Judge Lynn Hughes in Houston recently decided that a mother can be fired for wanting to pump breast milk at work, claiming that lactation is in no way related to “Pregnancy, childbirth, or a related medical condition.” This case came about after Donnicia Venters gave birth and was ultimately fired from her job at Houston Funding after asking to use the bathroom to pump milk, although the company claims they fired Venters for abandonment. The Equal Employment Opportunity Commission filed a complaint on behalf of Venters against Houston Funding, noting that the company violated Title VII of the Civil Rights Act of 1964, which makes it illegal to discriminate against a woman “Because of pregnancy, childbirth, or a medical condition related to pregnancy or childbirth.” Not that the suit helped. In fact, the case didn’t even make it to court. Judge Hughes dismissed the lawsuit and wrote in the opinion, “Firing someone because of lactation or breast-pumping is not sex discrimination.” Judge Hughes goes on to say that Venters, “Gave birth on December 11, 2008. After that day, she was no longer pregnant and her pregnancy-related conditions ended.” Thus, the Judge wrote, “Even if Venters’s claims are true, the law does not punish lactation discrimination.” Well… score one for shady companies. Score zero for babies and mamas.
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This is an appalling case on so many levels that it’s hard to know where to start. Am I more distressed that this poor mama had to ask to sneak into a bathroom (a bathroom!) to pump milk for her child or that this company was given a green light to fire any mom who breastfeeds? It’s a sick conundrum for sure. Had this case been allowed to see the light of day in a courtroom, I’m quite sure someone would have been able to prove that indeed lactation IS a condition of pregnancy and childbirth. How often do you see men or women who haven’t given birth running around lactating? Oh yeah, you don’t. Women lactate because of hormones slows and surges that are directly connected to pregnancy and birth. Last I checked, hormone issues were considered medical in nature, not to mention, breast milk is promoted as the best, most healthy food for babies by almost every health organization in the world. Also last I checked, pregnancy, and its stages were directly related to sex (in most cases). How on earth someone could claim breast milk isn’t medically related to mama and baby is beyond me. Of course, after birth you can stop those milk producing hormones by refusing to breastfeed, thus halting the breastfeeding condition, so I guess Venters’ baby is totally at fault for wanting food – darn baby!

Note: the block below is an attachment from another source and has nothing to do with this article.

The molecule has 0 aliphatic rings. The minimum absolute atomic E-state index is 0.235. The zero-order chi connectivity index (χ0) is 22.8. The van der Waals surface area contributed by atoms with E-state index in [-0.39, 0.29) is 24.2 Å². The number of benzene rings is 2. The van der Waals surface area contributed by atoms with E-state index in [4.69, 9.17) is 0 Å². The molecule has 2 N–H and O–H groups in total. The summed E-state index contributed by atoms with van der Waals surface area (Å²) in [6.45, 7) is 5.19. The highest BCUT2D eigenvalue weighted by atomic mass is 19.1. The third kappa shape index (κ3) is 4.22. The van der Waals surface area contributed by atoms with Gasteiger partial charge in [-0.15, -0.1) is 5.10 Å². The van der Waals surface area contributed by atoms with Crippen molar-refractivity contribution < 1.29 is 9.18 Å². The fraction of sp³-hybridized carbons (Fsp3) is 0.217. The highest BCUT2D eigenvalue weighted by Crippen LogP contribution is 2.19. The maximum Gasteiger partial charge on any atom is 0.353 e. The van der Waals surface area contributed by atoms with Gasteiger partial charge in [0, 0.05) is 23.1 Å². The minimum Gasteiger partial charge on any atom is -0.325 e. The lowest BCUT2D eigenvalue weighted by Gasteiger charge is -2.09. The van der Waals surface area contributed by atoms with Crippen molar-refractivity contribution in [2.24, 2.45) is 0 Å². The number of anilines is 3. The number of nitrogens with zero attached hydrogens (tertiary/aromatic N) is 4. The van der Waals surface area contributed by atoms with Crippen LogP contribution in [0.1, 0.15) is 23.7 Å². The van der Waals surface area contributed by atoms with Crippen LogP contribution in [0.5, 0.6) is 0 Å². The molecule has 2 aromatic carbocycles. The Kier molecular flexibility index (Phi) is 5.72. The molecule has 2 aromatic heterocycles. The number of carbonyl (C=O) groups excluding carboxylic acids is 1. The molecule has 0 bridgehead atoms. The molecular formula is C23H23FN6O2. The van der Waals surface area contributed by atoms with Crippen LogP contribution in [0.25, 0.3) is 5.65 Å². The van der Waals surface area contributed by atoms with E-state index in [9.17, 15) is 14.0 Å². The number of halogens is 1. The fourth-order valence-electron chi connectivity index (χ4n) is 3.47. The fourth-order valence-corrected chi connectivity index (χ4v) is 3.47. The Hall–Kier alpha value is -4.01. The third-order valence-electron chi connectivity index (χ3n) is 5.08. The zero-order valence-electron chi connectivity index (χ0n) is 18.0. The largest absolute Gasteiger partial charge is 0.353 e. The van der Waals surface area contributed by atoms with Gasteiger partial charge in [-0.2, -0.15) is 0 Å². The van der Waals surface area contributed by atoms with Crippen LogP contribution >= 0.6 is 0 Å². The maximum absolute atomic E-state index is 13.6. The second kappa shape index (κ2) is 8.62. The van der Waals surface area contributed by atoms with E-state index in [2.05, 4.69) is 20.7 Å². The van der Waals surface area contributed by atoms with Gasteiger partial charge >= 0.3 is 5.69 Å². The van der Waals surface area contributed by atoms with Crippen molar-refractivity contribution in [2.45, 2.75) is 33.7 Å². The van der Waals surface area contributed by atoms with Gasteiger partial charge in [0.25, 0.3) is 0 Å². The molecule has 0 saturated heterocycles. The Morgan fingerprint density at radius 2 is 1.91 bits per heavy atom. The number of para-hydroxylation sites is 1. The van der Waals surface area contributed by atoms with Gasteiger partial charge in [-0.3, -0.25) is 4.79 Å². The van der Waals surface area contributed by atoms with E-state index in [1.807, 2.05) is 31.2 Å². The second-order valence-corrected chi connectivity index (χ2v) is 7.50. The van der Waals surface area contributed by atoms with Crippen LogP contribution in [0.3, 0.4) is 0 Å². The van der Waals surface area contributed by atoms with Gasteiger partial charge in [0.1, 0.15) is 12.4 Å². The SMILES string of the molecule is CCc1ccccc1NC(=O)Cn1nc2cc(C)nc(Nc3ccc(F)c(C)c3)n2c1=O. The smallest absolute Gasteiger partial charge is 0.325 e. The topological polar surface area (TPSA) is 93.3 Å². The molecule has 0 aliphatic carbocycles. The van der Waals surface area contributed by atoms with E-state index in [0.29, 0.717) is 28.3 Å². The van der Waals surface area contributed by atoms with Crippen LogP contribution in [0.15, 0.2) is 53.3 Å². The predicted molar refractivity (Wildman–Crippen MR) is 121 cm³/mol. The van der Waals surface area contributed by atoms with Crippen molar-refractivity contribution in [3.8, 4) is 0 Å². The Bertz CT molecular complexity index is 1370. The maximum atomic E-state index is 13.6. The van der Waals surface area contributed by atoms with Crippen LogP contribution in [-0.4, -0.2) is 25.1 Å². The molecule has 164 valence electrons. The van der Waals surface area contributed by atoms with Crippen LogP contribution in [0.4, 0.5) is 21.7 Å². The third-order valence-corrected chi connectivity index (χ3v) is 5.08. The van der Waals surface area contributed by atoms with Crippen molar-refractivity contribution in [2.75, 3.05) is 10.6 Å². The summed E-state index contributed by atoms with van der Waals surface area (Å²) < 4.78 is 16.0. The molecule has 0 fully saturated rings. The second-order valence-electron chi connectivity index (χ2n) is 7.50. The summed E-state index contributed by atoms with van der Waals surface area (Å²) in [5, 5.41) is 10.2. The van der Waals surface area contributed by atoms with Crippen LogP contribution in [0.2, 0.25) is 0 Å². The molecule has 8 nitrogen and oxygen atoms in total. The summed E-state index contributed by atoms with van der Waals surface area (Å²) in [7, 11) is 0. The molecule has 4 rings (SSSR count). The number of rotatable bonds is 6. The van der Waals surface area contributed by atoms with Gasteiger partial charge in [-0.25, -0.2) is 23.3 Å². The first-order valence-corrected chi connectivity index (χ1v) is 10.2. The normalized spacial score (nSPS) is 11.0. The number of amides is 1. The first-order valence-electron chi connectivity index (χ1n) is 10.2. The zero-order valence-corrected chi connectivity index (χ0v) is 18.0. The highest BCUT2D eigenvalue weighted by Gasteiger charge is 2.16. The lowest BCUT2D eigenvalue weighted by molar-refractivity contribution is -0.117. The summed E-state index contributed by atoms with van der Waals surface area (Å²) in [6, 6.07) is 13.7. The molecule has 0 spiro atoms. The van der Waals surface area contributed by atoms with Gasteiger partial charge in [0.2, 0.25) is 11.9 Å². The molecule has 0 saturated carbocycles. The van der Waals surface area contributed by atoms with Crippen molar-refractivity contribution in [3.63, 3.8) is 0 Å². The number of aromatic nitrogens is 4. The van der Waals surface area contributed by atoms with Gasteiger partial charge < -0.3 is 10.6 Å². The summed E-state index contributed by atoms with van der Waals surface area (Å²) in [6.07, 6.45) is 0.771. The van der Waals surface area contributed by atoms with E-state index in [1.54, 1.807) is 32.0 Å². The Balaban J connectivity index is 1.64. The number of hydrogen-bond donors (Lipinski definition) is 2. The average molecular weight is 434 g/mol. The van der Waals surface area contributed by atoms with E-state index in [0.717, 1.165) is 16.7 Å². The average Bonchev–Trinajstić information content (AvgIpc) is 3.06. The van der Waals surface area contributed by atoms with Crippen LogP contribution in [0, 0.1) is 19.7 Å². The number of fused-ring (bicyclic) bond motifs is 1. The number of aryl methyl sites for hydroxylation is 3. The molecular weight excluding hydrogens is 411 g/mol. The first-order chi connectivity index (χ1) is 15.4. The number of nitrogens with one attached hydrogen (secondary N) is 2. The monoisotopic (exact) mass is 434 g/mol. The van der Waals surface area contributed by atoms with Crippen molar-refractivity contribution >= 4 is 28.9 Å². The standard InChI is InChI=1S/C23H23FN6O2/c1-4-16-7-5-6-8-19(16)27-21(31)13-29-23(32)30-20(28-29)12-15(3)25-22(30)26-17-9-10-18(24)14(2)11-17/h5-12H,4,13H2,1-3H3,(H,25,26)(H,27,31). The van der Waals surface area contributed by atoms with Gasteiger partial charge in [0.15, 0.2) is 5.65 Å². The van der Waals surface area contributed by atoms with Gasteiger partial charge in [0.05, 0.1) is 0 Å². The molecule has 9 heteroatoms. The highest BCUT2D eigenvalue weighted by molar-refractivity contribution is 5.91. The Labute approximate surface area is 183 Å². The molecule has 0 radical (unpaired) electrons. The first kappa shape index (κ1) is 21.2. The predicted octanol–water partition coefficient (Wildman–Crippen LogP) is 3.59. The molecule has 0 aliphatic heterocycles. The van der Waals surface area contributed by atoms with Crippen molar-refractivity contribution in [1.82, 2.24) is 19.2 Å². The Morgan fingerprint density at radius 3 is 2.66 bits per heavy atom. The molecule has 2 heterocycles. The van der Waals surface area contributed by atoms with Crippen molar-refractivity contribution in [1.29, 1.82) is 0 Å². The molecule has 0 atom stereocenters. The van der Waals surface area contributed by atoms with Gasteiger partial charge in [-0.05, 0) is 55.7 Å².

Could This Happen to You?
Yes, it sure could. This court decision was decided just last week and based on 2008 laws. Since then, Congress has instated some flimsy laws to protect nursing mothers, but there are some major exceptions to this protection, for example, if you work for an employer with fewer than 50 employees. On top of that, only twenty-four states have any sort of workplace breastfeeding laws on the books. Those states by the way include Arkansas, California, Colorado, Connecticut, Georgia, Hawaii, Illinois, Indiana, Maine, Minnesota, Mississippi, Montana, New Mexico, New York, North Dakota, Oklahoma, Oregon, Rhode Island, Tennessee, Texas, Vermont, Virginia, Washington and Wyoming. If you’re pregnant, now is the time to learn about your breastfeeding rights, both in your state and in your workplace. You need to be prepared, especially with judges like Hughes around. Hughes had the chance to make a huge statement about the rights of mothers and babies with this case, but decided to go the other way. Until the legal system sees fit to protect the rights of families over big companies and profits, you are at a disadvantage. Read the The Business Case For Breastfeeding: Employee’s Guide to Breastfeeding and Working (pdf) for help and advice.
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